Reboot Podcast Episode #79 – The Space Between Stimulus and Response – with Nicole Glaros

The Reboot podcast showcases the heart and soul, the wins and losses, the ups and downs of startup leadership. On the show, Entrepreneurs, CEO’s, and Startup Leaders discuss with Jerry Colonna the emotional and psychological challenges they face daily as leaders.

Episode 79 // March 8, 2018

Guests

Nicole Glaros

Nicole Glaros

Partner at Techstars

View Bio

Episode Description

“Between stimulus and response there is a space. In that space is our power to choose our response. In our response lies our growth and our freedom.”
— Author Unknown

In a culture driven by a series of actions and reactions, how much consideration do we give to the space that lives in the in-between? When triggered, what might happen if we allow ourselves to pause and tune into our hearts, dropping into what is holding true for us in that moment? In allowing ourselves that brief period of time between stimulus and response, we can learn how to shift our responses from ones of reflexivity to reflectivity – where the resulting interaction emanates respect and trust for ourselves and others.

On this week’s episode of the Reboot Podcast, Nicole Glaros, Partner at Techstars, joins Jerry for a thoughtful conversation on perceived awareness, the power of mindfulness, and the inherent resiliency which arises when we master the ability to widen the gap between stimulus and response

Nicole Glaros on Twitter | Founder Fights | Reboot Bootcamps


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Show Highlights

Top Quotes:

“Everybody has a plan until they’re punched in the mouth.” – Mike Tyson

“I like being pushed to the edge of what I feel like I’m capable of doing.” – Nicole Glaros

“You’re in this place where you’re not fleeing, nor are you fighting in that reflexive manner. You’re actually focused and strategic.” – Jerry Colonna

“As I sort of proceed more into my own journey of meditation, I am appreciating that more but what I’m finding is, is that the thing that is helping is that awareness of in the moment reaction to things.” – Nicole Glaros

“I don’t wanna be a slave to my reactions.” – Nicole Glaros

“Anxiety is a very particular kind of fear. It’s a fear about the future. It’s a fear of something that might happen.” – Jerry Colonna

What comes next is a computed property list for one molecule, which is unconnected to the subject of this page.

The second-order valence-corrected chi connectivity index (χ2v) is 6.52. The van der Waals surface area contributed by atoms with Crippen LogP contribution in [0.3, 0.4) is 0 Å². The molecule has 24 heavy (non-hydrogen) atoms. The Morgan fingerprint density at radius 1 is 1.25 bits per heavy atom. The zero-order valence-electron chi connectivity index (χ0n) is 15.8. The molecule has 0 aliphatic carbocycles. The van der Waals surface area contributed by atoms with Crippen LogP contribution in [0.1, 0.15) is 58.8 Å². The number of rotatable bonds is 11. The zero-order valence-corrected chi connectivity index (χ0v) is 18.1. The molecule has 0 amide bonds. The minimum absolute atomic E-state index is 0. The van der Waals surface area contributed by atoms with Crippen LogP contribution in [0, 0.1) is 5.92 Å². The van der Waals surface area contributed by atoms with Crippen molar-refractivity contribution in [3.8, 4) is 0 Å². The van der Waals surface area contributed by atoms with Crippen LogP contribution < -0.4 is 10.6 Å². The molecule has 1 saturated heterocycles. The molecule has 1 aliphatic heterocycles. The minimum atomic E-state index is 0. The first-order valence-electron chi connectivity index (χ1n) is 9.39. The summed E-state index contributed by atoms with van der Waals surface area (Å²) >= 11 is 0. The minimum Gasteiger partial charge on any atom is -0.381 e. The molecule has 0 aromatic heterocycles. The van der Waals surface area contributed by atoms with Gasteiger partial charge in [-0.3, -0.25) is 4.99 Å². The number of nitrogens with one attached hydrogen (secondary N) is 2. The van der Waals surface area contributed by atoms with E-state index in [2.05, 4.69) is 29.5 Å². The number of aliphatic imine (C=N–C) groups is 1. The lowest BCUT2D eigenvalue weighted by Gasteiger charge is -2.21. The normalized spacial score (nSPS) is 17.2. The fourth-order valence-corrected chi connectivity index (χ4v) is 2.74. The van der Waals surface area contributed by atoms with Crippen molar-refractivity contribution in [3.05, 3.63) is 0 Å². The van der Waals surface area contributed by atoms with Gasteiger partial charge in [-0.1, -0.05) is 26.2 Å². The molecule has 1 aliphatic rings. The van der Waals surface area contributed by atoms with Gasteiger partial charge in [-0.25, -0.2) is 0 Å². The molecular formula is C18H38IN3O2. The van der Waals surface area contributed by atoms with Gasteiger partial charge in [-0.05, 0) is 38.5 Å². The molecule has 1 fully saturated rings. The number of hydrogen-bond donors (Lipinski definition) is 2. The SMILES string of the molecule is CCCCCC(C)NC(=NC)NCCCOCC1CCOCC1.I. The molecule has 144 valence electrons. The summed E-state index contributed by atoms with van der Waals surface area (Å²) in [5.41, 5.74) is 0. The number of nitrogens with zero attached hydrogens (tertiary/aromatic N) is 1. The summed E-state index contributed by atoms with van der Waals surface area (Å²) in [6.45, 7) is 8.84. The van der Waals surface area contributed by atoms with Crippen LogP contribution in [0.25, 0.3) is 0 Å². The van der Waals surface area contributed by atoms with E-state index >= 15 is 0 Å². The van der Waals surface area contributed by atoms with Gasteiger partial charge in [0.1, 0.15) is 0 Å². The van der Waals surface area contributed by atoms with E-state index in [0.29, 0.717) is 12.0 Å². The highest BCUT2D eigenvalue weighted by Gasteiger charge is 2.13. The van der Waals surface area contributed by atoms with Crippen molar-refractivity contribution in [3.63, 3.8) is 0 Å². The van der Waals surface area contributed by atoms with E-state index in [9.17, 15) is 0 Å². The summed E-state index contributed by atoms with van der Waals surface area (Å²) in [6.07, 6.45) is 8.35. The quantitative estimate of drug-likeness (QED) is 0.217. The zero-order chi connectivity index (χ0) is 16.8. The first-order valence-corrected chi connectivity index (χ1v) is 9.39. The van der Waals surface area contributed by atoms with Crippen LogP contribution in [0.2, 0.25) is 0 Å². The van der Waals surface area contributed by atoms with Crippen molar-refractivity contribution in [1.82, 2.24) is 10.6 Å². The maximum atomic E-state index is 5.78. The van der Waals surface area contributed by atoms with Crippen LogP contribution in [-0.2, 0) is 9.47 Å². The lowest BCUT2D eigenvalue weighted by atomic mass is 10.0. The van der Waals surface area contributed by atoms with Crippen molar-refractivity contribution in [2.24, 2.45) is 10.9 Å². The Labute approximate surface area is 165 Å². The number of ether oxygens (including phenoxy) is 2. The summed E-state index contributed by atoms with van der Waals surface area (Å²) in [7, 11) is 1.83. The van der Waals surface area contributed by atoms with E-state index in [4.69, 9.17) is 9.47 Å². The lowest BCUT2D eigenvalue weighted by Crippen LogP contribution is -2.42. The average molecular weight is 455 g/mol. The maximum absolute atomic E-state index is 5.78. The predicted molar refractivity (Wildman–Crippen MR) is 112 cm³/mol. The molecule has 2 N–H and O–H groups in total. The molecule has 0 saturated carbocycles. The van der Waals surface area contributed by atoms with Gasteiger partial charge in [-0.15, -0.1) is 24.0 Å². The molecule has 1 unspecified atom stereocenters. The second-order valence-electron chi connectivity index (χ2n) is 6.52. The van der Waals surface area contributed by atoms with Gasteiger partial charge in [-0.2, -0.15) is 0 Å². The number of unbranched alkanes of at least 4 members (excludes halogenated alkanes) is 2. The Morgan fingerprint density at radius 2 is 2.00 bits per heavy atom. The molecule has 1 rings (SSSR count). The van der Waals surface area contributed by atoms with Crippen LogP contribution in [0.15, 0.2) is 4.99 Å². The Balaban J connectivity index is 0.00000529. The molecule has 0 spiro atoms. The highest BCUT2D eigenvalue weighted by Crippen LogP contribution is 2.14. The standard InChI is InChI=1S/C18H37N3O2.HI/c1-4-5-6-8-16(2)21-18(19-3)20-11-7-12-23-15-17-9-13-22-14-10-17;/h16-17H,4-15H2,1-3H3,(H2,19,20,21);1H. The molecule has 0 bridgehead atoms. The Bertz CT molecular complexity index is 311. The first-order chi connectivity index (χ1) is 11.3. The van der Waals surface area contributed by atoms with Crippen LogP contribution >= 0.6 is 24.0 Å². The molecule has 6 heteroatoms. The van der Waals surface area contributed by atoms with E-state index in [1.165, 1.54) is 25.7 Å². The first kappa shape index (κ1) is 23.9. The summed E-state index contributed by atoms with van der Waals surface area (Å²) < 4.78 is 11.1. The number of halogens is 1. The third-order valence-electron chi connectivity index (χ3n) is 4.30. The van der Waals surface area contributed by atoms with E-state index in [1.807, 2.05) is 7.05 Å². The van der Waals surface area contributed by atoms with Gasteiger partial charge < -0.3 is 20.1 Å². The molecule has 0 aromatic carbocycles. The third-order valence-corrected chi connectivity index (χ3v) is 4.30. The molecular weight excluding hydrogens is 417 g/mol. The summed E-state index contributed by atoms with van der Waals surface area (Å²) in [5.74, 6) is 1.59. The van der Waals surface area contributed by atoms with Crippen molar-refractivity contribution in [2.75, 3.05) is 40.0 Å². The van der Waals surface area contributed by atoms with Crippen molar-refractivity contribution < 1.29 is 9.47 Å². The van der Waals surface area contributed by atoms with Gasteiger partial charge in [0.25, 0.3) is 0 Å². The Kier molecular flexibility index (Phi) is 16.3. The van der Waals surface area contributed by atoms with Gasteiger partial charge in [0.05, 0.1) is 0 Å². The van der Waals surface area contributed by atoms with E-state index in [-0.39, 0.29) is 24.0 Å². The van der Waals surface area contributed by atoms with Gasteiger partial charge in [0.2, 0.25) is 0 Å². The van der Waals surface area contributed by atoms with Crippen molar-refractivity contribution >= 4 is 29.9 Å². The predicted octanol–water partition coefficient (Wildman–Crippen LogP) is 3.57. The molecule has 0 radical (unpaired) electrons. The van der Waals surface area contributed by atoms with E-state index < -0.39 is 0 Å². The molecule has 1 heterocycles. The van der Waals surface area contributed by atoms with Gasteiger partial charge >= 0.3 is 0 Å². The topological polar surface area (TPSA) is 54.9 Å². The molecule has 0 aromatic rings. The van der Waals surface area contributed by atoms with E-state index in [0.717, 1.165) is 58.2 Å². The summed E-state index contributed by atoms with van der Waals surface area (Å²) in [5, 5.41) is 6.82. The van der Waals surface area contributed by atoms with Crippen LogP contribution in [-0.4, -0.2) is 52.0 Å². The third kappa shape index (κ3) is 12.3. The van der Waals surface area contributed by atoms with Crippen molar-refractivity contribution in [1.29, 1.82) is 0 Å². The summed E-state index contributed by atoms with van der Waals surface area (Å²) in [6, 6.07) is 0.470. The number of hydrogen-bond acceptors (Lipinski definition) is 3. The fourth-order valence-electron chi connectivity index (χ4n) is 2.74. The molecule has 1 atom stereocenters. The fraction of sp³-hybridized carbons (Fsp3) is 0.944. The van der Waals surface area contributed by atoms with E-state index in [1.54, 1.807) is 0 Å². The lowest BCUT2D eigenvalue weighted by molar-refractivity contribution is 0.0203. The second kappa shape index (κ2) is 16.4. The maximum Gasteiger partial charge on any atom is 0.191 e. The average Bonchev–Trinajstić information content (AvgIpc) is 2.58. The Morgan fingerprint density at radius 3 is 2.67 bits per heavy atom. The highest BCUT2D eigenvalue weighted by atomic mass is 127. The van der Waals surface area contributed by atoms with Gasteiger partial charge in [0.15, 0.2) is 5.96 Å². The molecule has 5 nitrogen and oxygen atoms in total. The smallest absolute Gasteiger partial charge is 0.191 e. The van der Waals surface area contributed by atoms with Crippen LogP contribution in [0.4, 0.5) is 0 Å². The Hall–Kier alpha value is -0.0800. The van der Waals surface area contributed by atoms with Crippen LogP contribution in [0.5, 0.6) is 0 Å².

“Anxiety will sometimes just naturally arise.” – Jerry Colonna

“Resiliency is the capacity to recover when punched in the face.” – Jerry Colonna

“What I have found is that when we enhance the capacity to widen the gap between stimulus and response…our ability to be resilient to the punches in the face enhances.” – Jerry Colonna

“When I ask ‘How are you?’ what I’m trying to do at that moment is encourage self-reflection.” – Jerry Colonna

“How am I complicit and creating the conditions I say I don’t want?” – Jerry Colonna

“We can think that the goal is to widen the gap and in a sense it is, but the real goal is to create a more resilient experience and one of the tools of that is self-awareness” – Jerry Colonna

“An open, honest question, is a question that you don’t know the answer to, it’s not leading and it’s not one with an agenda, and it’s also not a yes or no question” – Jerry Colonna

“The open honest question is really designed to really seek space for the truest answers to emerge.” – Jerry Colonna

“If we can give the space to our colleagues, to demonstrate that they are trying or where they’re lost or where they’re struggling, or what their wishes are … then the group as a whole starts to arrive at this place of … respect.” – Jerry Colonna

“Trust is not the goal, trust is the outcome. Trust is what happens when we create a safe respectful, open, honest workplace.” – Jerry Colonna

“How would it feel, what would it be like for you, if you weren’t the one in the room to have that responsibility?” What would that feel like? You know the responsibility we were talking before to say the truth or to name it.” – Jerry Colonna

“I often feel the need to say the truth because I feel like nobody else is.” – Nicole Glaros

“If other people are speaking a truth, then … I feel like that would be a gigantic relief because we’re not lying to ourselves. We are having a conversation about what’s really going on.” – Nicole Glaros

“Now there’s all sorts of complicated reasons why the person may not see what’s in front of them. It’s a defense mechanism, they’re blind or they’re caught up in something else, or its not as big an issue for them, as it is for us. “ – Jerry Colonna